US container security: feasible or fantasy?
Courtesy of Port Strategy
Former US Senator Warren Rudman’s recent concerns over port security should not be taken lightly given his history as co-chair of a bi-partisan committee assigned to investigate the threat of international terrorism after the September 11 attacks and his role in setting up the Department of Homeland Security.
In an interview with Congress Daily and National Journal in December 2007, Senator Rudman stated that port security remained a major unsolved problem, and that the domestic ports were effectively “wide open”. But how can the US Customs and Border Protection (CBP) agency effectively monitor the estimated 70,200 truck, rail and sea containers that it processes each day?
The growth in containerized shipments is placing an increased burden on the ports of entries’ ability to effectively monitor cargo for security concerns. As a result, the US government pushed for more strenuous inspections at overseas ports, thereby potentially creating congestion and cost pressures in major export countries.
The US government’s solution to the problem was the Container Security Initiative, or CSI, which aims to increase container security while simultaneously decreasing port congestion through the inspection and certification of imported cargo prior to its arrival on domestic soil. While the US stations CBP agents at foreign ports to oversee the inspection of US-bound containers identified as potential threats, the host ports are responsible for supplying the necessary screening and detection equipment. Since the program screens containers and conducts any targeted scans in the period between the arrival of the container at the port and its loading onto the container ship, there is theoretically no delay in the transportation of goods. The programme has thus far been successful, with 58 ports that account for approximately 90% of all transatlantic and transpacific US imports currently CSI certified.
CSI places the burden of security and associated congestion at these overseas ports, impacting all traffic from those ports regardless of destination. And since CSI is a partnership program, it is not unlikely that foreign governments will increase pressure on ports, American or otherwise, to enhance the inspection process of exported containers, reallocating the burden of container security once more. In fact, nations participating in CSI may send their own agents to American ports in a reciprocal manner. While there is little information on the effectiveness of the programme, there are few reports of any increased delay or burden placed on ports or shippers.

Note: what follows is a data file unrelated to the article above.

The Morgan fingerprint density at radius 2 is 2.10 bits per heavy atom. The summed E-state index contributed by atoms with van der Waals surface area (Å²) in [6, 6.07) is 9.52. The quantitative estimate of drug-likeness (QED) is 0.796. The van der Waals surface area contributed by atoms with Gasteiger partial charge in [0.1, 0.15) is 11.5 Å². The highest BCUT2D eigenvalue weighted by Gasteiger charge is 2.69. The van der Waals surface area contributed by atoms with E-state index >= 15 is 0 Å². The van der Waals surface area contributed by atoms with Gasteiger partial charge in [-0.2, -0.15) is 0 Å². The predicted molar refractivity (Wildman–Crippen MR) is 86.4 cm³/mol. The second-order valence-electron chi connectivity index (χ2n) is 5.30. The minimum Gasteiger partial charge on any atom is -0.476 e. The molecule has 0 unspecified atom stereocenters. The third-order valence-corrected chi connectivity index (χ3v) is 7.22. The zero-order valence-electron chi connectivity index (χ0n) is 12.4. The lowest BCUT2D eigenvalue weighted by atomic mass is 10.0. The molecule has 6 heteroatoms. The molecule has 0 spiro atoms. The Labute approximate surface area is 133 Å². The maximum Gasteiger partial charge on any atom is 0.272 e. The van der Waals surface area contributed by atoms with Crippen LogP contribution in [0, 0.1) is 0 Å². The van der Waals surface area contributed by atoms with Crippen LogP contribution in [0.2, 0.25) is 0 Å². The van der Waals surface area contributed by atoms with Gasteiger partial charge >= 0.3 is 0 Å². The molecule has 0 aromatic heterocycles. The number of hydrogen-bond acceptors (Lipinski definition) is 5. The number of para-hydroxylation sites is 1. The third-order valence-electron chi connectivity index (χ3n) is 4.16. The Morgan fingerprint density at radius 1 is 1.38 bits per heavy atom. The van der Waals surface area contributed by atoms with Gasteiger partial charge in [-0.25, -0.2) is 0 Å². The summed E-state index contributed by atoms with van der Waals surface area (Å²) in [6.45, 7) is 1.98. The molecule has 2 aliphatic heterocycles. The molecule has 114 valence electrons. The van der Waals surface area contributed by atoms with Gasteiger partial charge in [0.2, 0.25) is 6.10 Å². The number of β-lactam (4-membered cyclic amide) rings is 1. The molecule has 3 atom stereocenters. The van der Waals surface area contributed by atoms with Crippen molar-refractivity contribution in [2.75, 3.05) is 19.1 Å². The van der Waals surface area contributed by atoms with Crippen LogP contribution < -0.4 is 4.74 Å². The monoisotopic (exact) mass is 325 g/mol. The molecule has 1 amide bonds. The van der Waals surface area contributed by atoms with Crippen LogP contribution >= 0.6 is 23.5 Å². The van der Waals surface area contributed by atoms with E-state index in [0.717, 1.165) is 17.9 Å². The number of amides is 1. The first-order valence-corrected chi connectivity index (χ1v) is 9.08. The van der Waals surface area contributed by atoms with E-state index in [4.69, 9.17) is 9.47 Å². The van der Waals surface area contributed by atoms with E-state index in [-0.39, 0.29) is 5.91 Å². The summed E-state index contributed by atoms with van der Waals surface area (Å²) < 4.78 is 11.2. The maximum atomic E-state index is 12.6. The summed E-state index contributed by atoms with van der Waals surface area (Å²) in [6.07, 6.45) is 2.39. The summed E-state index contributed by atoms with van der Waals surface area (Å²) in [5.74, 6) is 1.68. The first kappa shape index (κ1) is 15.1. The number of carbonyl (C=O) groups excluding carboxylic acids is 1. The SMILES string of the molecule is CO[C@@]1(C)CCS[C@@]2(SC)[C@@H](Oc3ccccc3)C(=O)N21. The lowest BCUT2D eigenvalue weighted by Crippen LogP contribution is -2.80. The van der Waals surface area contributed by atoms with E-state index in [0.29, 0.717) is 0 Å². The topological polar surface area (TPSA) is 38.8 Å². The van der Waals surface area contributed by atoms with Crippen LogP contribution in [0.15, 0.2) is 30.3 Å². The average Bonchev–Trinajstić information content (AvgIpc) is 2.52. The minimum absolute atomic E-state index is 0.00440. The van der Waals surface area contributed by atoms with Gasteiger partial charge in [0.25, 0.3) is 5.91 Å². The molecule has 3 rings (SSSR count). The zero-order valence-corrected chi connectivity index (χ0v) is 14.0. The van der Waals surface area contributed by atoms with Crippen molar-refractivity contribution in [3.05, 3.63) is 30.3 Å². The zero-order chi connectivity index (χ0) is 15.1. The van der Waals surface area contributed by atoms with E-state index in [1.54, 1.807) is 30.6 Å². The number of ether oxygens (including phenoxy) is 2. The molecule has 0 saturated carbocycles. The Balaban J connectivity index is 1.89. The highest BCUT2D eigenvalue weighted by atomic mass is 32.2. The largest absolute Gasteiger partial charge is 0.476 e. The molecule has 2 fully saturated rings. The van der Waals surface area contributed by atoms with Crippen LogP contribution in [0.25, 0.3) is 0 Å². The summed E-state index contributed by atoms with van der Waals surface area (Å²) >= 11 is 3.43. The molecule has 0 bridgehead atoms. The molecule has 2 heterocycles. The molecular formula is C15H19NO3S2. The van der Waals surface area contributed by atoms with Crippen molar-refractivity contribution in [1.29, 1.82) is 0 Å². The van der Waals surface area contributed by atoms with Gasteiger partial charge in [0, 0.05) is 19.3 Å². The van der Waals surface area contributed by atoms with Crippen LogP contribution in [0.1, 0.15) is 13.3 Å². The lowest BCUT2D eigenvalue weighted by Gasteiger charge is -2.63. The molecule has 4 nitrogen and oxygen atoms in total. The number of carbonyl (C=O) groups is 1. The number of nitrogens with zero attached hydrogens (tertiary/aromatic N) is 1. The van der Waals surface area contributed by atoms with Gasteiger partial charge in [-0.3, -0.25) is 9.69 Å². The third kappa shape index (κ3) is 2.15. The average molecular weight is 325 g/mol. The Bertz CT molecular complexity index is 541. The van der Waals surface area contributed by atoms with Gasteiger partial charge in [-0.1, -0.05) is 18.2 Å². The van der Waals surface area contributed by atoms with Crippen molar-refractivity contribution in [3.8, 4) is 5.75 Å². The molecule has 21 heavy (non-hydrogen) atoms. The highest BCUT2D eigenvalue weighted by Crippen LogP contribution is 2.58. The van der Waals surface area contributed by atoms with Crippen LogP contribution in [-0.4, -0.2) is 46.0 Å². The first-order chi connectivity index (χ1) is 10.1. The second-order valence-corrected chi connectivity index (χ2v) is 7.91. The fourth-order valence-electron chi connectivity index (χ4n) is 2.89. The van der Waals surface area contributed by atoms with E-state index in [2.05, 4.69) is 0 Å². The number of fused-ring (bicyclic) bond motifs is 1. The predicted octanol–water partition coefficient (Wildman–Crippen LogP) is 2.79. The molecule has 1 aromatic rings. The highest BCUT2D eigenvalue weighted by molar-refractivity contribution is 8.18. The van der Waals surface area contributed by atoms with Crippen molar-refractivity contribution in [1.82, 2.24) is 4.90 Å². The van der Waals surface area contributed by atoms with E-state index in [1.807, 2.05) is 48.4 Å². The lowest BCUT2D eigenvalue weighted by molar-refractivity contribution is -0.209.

What is needed is a global solution to container movements that distributes the inspection and certification process equitably, effectively, and efficiently. International organisations have committed themselves to the CSI process, with both the World Customs Organization and European Union passing resolutions or agreements to certify ports or develop new programmes modelled after CSI. The issue is whether such programs go far enough to ensure the security of container shipments.
It would be both logistically impossible and financially infeasible to inspect each and every container that passes through all the ports of the world. If we include transhipment boxes that amounts to over 400m containers. The CSI approach targets only those containers that are deemed to be potential threats. Numerous technological solutions to the dilemma have been presented at various conferences, but few, if any, promise to effectively scan 100% of the containers that pass through the world’s ports. Even if such a solution was found to work, who would support the cost of a global roll-out? Ports would pass the costs on to shipping lines, who in turn would shift the costs to the importers and exporters as they already have with their per container security surcharge. Ultimately consumers end up paying for the increased protection.
The questions that remain unanswered are: what is the real cost of security if we go to the 100% inspection policy; and who will pay for the development and implementation of a system that will theoretically close the hole in the international shipment of containers?